Pop culture obsessives writing for the pop culture obsessed.
Pop culture obsessives writing for the pop culture obsessed.

Here’s what blockbusters looked like half a century ago

Illustration for article titled Here’s what blockbusters looked like half a century ago

Every day, Watch This offers staff recommendations inspired by a new movie coming out that week. This week: With both Gone Girl and Left Behind opening in theaters, we look back on other adaptations of books that went to No. 1 on The New York Times Best Seller list.


Airport (1970)

Arthur Hailey was a critical punching bag for his entire career, and it’s tough to defend his novels strictly on the basis of literary merit. Arguably, though, fans were less interested in his plots or characters than in the excuse they provided him to explore a given milieu in painstaking detail. Just as Martin Scorsese’s Casino functions, at its best, as a fictional documentary about the inner workings of a casino, Hailey’s 1968 bestseller Airport isn’t so much about the multiple crises created by a snowstorm and a blocked runway as it is about the moment-to-moment operations of the airport itself. Elegant prose would have been nice, and complex personalities more than welcome, but neither was strictly necessary—the behind-the-scenes authenticity, which Hailey extensively researched for each project, is plenty compelling on its own.

Thankfully, a fair bit of that approach made it into the 1970 film adaptation, which remains one of the highest-grossing movies of all time, adjusted for inflation. (In 2014 dollars, it grossed about $550 million, which is about $150 million more than The Hunger Games managed. Just to put it in perspective.) The storylines remain pretty soapy: Airport manager Mel Bakersfeld (Burt Lancaster) juggles his wife (Dana Wynter); his flirtatious relationship with one airline’s passenger-relations manager (Jean Seberg); the struggles of maintenance head Joe Patroni (George Kennedy) to clear the blocked runway; and a flight on which a desperate demolitions expert (Van Heflin) is threatening to detonate a bomb so that his wife (Maureen Stapleton) can collect on his life insurance policy. Even in its dopier interludes, though—and you can definitely see where Airplane! got some of its gags; Hailey also wrote the TV-movie that became Zero Hour!, Airplane’s primary inspiration—Airport remains grounded, so to speak, in plausible particulars.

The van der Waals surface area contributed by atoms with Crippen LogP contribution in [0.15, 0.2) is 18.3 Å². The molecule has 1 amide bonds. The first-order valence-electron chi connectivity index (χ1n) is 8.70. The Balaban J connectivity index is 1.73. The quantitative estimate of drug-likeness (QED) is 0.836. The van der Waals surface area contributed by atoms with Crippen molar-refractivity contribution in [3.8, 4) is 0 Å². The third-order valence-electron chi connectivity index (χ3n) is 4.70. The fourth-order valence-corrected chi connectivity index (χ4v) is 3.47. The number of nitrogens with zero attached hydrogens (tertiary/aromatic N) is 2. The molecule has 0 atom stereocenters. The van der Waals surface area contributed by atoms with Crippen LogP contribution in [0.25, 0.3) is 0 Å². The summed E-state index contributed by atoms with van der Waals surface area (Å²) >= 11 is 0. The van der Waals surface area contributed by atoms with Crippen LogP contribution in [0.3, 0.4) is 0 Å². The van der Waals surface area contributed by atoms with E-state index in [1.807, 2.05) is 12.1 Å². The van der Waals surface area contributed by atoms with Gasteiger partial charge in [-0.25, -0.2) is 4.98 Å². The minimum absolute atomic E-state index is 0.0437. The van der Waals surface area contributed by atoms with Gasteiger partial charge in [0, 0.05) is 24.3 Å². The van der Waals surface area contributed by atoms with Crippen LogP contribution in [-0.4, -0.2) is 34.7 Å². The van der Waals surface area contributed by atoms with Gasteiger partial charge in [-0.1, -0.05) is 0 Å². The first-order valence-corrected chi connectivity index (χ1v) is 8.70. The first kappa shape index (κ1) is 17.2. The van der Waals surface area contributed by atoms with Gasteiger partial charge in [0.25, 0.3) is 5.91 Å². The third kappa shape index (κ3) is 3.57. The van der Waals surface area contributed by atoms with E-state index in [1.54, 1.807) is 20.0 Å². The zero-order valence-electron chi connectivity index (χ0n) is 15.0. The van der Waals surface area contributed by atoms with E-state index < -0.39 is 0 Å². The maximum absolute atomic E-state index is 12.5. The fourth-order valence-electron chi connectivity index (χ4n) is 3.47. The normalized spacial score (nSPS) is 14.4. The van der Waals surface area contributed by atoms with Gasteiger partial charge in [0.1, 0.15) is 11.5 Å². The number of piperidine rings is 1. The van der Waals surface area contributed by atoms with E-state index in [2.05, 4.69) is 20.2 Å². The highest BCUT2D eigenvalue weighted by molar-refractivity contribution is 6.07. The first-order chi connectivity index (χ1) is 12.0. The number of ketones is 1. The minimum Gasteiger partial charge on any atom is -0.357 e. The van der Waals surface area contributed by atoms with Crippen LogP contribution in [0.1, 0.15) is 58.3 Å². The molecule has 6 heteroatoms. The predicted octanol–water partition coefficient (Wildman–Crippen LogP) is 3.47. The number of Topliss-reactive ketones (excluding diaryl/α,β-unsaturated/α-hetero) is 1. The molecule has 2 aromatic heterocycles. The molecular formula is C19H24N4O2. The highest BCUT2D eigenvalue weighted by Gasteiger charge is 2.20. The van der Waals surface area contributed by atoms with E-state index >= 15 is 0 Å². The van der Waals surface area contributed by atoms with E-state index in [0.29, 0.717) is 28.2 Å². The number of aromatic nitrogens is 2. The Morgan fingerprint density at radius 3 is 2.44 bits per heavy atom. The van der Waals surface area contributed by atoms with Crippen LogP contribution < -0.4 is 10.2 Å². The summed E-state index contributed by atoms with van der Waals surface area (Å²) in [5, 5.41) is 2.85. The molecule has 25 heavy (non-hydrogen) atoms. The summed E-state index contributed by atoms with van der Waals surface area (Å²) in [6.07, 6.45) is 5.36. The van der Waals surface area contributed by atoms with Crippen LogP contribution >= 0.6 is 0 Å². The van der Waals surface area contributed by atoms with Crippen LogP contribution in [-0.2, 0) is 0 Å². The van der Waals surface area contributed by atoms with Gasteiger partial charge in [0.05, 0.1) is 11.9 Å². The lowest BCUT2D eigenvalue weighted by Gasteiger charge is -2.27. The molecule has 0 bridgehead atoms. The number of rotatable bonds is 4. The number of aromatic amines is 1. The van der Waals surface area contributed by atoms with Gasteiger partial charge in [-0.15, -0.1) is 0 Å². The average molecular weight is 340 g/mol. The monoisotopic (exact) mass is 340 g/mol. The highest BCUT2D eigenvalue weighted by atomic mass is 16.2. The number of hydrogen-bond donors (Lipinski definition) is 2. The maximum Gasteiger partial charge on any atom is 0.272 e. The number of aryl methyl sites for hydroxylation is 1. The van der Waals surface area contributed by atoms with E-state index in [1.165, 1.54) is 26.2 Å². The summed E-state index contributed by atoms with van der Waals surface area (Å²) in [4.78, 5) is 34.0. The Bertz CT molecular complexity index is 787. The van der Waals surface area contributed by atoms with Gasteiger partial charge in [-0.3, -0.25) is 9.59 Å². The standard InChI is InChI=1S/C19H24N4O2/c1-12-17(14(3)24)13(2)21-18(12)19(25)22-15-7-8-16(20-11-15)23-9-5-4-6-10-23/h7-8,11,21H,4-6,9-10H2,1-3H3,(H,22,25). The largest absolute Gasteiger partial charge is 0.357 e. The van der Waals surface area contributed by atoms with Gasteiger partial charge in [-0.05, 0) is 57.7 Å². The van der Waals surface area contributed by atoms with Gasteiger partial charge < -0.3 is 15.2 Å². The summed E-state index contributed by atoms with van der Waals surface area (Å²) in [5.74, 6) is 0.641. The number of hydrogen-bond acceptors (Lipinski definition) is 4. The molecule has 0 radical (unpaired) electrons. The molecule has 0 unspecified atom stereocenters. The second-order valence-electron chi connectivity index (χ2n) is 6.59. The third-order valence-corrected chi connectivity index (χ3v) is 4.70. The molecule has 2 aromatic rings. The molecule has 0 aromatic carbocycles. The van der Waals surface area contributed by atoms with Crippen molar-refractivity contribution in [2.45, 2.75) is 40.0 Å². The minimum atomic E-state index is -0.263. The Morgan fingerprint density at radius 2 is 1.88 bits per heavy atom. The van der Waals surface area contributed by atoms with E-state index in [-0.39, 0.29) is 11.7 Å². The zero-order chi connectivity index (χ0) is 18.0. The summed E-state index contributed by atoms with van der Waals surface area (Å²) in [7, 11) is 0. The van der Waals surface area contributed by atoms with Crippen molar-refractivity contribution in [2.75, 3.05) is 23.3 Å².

What’s more, while the contemporaneous reviews uniformly treat the film as beneath contempt, one has to wonder what those critics would think if they could see what today’s equivalent looks like. For a big dumb event movie, Airport is almost surreally adult by current standards, albeit in a shallow sort of way; even Heflin’s ostensible “villain” has an utterly banal, real-world motivation for his behavior, never coming across as anything more than a terrified, desperate loser. Nor would any mass audience today tolerate this film’s slow, patient, methodical buildup. And let’s be honest: It’s often preposterously entertaining. When the little-old-lady stowaway (Helen Hayes) gets seated next to the mad bomber, it’s hard not to get giddy anticipating where that development must be headed, and equally hard not to be surprised by the abrupt, weirdly sadistic, ultimately forlorn way it actually plays out. If nothing else, Airport is a fascinating window into what audiences of nearly a half-century ago found thrilling. Savor the nostalgia.

Availability: Airport is available on Blu-ray and DVD, the latter of which can be obtained from Netflix or your local video store/library. The film can also be rented or purchased from the major digital outlets.